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This council meeting didn’t pass the smell test this afternoon. Why so much conferring with legal counsel?

By Pepper Parr

BURLINGTON, ON  January 14, 2013   They are back at their first Council Committee meeting and started out with the newly formulated Development and Infrastructure Committee which handles everything that the prodigious Scott Stewart produces.  The agenda was so long that it has to be published in two parts and managed at two sessions; the first this afternoon and the second this evening.

Ward 1 Councillor Rick Craven chairs this one and is working towards having items that has direct impact on the public held at the evening session and other “stuff” held during the day.  The intention is to give the people paying for this road show as much time as they need to speak their minds.

Council did not cover itself with glory this afternoon.

The significant seven, add in three lawyers, and you don’t get a pass on a smell test. Wonder what Councillor Taylor would have had to say had he been able to attend?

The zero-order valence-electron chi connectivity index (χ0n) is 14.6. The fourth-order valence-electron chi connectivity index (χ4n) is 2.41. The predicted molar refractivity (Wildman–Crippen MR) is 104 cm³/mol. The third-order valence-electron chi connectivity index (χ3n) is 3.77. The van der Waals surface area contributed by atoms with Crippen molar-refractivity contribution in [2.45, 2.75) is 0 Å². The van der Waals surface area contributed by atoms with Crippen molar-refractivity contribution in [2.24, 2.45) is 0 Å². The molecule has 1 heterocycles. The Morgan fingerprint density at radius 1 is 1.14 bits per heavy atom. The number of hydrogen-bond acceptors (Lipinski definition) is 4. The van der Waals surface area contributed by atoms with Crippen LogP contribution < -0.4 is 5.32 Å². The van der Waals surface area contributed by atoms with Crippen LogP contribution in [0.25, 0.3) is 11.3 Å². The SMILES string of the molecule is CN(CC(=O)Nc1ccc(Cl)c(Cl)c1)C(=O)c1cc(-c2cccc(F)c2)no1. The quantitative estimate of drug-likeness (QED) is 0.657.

At one point the Mayor slid out of his seat and tip-toed over to the city’s in-house legal counsel, Nancy Shea Nicol.  Sometime after that Shea-Nicol tip toed up to the horse shoe and whispered in the ear of chair Craven.

Shortly after that the outside lawyer, the kind that earn enough to wear the $1,500 silk suits and the cashmere winter coats, along with Shea Nicol and Blake Hurley, the other in-house lawyer, all trooped to the horse shoe and went into a closed session of council.

What’s the big secret?  Everyone knows the city is looking for a way to rezone land along the North Service Road between Walkers Line and Guelph Line, so that IKEA can buy the property and re-locate their store from Aldershot, where they appear to feel they have run out of space.

This city does not want to lose IKEA and it is apparently going to go through every hoop it can find to make that possible.

As one listened to the discussions this afternoon it was clear that there are some issues with the Planning Act and some of the Provincial Policies, which the city has to contend with.  It was abundantly clear too that the city planner, Bruce Krushelnicki,  is going to sign off on this one with his pen in one hand and the other holding his nose.

This is not going to be pretty.

They will be at it again this evening during which time it should be clearer as to just what it is they want to pull off.

One got the sense that everyone was standing in the foyer of a criminal court-house where people whispered to each other behind cupped hands.